As a parent, the worst thing you can ever imagine is something bad happening to your child. I honestly don’t know how to adequately type this out to convey the way that I feel.
In November 2019 Jacob was seen for a sick visit on a Sunday morning with an unfamiliar Dr. at the practice. She brought up concerns about the shape and size of Jacobs head and after talking with the other Dr’s in the practice suggested we get his genetics tested. In addition to his head concerns was the concern for his delayed speech and constant sickness. We scheduled genetic testing for May 2020 (their 1st available appointment) at UNC.
On February 4th Jacob was evaluated by our county’s public school system special ed, early intervention specialists due to a concern of a speech delay. He was evaluated by a Physical, Speech and Occupational Therapist as well as a psychologist. A few days later his pediatrician said that based on the findings in that evaluation we should have his genetics tested ASAP. They noticed that among delays, Jacob also has a limited range of motion due to his joints. She explained that joint problems come with a medical diagnosis, not a developmental delay.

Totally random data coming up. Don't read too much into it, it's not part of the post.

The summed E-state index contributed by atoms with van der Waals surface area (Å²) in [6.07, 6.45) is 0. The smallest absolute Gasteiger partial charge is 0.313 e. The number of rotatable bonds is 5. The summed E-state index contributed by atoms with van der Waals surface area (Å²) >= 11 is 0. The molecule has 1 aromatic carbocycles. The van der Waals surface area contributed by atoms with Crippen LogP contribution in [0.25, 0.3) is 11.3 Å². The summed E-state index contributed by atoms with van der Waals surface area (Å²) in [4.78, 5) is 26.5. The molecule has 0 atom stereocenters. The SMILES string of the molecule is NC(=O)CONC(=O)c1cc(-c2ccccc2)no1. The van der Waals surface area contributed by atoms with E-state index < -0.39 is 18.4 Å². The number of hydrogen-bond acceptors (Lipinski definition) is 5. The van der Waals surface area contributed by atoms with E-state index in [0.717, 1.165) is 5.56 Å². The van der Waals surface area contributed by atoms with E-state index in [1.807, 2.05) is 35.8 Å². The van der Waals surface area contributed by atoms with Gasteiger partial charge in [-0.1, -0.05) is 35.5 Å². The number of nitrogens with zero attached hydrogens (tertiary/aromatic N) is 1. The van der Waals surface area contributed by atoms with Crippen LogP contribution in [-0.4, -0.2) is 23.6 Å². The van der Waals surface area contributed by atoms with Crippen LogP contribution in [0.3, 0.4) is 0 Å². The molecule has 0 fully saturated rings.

Fast forward to now, March 2020. Jacob has been diagnosed with a rare genetic disease known as MPS 1. Mucopolysaccharidosis 1 is progressive disease that affects many parts of the body. There is no cure. People with MPS 1 are deficient in the enzyme alpha-L-iduronidase, which results in the accumulation of sugar molecules (GAGs) on his bones, skin, tissues and organs. The current treatment for this is weekly infusions through a central line port that will be placed in his chest. These infusions are hoped to slow down the progression of this build up.
I thought my sweet baby boy just had a pudgy tummy, not an enlarged liver and spleen. I thought his bushy eyebrows and big head were just hereditary, not known as coarse facial features related to MPS. I thought that he just squinted in the sun because let’s face it, the sun is bright – not because he has clouding in his corneas. Every issue he has had is related to this disease, and while we were treating what we knew of individually, there was always a bigger issue.
We are devastated. Reading the words terminal and life expectancy aren’t words that we should be reading or using in relation to my perfect baby. At the same time we are relieved to have an answer as to why our baby boy has been so sick pretty much his whole life. We are extremely lucky to live where we live. One of the top, if not the top MPS specialist is located at UNC and is 30 mins from our house. We are also lucky in the fact that we received this diagnosis so quickly. We are confident in our team of doctors and can’t help but think God placed us here in NC for this reason.
Our lives are now forever changed with this diagnosis as the future is so uncertain. Please keep our family in your prayers and hug your babies a little tighter. I will be documenting our journey with MPS as well as posting updates through our Facebook page titled “Jacob’s Journey with MPS 1”